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The Daily Wildcat

The Daily Wildcat

 

    C.D. Wright returns to the Poetry Center

    Kevin+Brost+%2F+Arizona+Daily+Wildcat%0A%0ARecognized+poet+C.D.+Wright+recites+some+of+her+original+work+at+the+UA+Poetry+Center+on+Thursday.
    Kevin Brost
    Kevin Brost / Arizona Daily Wildcat Recognized poet C.D. Wright recites some of her original work at the UA Poetry Center on Thursday.

    “Damn, this is what we like to see,” said one middle aged woman, sitting behind me, to another as everyone settled in for C.D. Wright’s reading, “but damn,” they repeated in unison. It was accurate commentary for the full house the Poetry Center saw on Thursday. Rain was just starting to drizzle as volunteers were quickly setting up the last few supplemental chairs in the back of the breezeway.

    Maybe it was just because this was the largest attended reading I’d been to at the Center, but there was an extra chatty air and a welcoming excitement about the enticing poet. People continued to trickle in as Former Director Gail Browne gave an introduction and received the Center’s patrons.
    It’s been exactly 12 years since the Poetry Center has seen Wright, having last read in 2000. Author Kristi Maxwell introduced Wright, noting that the poet’s work made her feel fortified, and that her poems “locate us … find us …” Despite being sad they have the “possibility for reprieve” and “un-erase the erased.”

    Wright read from her book titled “One with Others,” explaining, “it’s a thing of its own.” This work follows the life of Wright’s mentor, titled “V” throughout the poems. It speaks on Civil Rights movements in her home state of Arkansas, and follows V’s involvement in the 1969 March Against Fear, where black students were held in an empty swimming pool after an en masse arrest for demonstrating.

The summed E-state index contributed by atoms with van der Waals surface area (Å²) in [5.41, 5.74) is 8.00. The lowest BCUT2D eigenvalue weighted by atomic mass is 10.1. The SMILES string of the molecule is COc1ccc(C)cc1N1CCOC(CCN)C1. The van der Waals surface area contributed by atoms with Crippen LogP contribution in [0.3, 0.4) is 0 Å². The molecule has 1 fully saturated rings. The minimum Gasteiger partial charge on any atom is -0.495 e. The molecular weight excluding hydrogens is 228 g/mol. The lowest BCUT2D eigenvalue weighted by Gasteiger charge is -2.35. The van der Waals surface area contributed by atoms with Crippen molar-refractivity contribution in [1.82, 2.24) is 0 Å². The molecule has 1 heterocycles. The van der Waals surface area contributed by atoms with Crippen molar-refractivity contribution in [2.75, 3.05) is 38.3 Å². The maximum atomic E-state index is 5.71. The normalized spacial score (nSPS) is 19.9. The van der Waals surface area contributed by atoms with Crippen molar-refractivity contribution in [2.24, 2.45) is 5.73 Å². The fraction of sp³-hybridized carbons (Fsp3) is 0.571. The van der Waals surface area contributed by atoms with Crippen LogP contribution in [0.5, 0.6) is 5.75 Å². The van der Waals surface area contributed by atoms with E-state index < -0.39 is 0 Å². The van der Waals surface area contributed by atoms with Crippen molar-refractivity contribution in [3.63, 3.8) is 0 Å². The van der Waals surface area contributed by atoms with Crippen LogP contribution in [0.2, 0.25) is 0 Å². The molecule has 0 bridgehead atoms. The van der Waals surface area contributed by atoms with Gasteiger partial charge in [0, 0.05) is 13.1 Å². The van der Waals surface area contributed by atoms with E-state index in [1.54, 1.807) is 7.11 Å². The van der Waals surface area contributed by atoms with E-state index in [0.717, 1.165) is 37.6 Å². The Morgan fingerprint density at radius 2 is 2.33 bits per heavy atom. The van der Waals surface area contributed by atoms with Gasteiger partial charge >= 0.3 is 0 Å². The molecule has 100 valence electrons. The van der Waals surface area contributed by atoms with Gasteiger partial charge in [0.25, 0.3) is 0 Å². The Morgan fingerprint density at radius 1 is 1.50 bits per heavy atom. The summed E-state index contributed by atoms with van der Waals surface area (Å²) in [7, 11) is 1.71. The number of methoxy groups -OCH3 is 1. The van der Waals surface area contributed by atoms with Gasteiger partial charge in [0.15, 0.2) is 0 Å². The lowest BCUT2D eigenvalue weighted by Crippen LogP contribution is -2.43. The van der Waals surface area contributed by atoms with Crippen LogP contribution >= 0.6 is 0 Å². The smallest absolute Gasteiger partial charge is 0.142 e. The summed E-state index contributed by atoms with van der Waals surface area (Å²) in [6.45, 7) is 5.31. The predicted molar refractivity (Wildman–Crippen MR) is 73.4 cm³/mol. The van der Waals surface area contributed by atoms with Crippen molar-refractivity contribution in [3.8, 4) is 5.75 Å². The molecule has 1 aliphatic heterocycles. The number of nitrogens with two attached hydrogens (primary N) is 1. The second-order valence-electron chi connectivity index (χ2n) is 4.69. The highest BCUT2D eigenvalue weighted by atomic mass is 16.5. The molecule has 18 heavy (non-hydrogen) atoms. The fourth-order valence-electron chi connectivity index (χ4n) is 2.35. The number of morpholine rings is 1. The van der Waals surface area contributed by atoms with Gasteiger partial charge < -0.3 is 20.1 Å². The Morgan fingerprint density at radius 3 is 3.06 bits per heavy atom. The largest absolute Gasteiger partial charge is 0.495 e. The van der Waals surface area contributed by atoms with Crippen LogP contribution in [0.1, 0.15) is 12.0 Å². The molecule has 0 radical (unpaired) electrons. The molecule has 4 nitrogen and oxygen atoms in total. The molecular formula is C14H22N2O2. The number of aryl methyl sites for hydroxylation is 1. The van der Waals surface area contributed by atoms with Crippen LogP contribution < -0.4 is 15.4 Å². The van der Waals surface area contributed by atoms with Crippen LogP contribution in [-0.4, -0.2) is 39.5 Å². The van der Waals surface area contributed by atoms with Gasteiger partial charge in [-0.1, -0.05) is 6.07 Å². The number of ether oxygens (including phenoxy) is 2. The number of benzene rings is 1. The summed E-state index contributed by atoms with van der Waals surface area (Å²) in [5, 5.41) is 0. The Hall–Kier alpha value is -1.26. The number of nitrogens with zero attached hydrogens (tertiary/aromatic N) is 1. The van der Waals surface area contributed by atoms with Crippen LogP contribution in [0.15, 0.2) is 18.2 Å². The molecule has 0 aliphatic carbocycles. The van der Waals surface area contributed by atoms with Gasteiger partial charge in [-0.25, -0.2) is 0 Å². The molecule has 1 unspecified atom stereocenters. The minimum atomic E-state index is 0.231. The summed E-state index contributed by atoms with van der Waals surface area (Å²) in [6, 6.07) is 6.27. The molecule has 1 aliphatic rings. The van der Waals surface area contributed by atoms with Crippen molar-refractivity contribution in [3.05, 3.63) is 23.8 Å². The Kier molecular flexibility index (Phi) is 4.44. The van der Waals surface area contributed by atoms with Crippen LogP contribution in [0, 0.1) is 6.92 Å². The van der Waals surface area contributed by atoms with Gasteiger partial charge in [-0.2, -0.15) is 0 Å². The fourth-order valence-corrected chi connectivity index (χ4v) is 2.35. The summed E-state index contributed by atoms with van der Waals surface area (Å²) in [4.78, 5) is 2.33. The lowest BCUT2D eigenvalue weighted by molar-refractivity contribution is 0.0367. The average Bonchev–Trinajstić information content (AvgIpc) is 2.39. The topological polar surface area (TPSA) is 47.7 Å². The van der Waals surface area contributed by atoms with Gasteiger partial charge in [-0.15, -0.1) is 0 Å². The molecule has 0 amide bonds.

A small Southern accent was present in Wright’s voice, which placed her work in an audible fashion. She was practiced enough in reading that it was possible to tell the book’s different voices apart and was vocally animated. Wright was able to pull the crowd into laughter, make a quick somber turn, and then push out a knowing chuckle from the audience at the end.

    Wright is an investigative poet, using research and resources to frame and create her poems. She uses verbatim “Dear Abbey” submissions always ending in, “What’s your problem.” There are a lot of lists in Wright’s work; she used a shopping list of sorts at one point, with food prices from the time period, to place the poem temporally and give the audience a sense of the environment.

    She read quickly, efficiently, and approached her subjects straightforwardly. The details in her work are specific and grounding, but she managed to leave us with open-ended ideas — she leaves you feeling that something wasn’t quite right in what she just read. As we sat outside, with the monsoon wind drifting around all our thoughtful heads, I could feel her asking us to consider how to fix what seemed wrong.

    Joyelle McSweeney and Zachary Schomburg will be reading at the Poetry Center on October 11, at 7 p.m. Visit http://poetry.arizona.edu/calendar-of-events for more information.

    Follow us on Twitter @wildcatarts and follow Jeannie @jwwwood.

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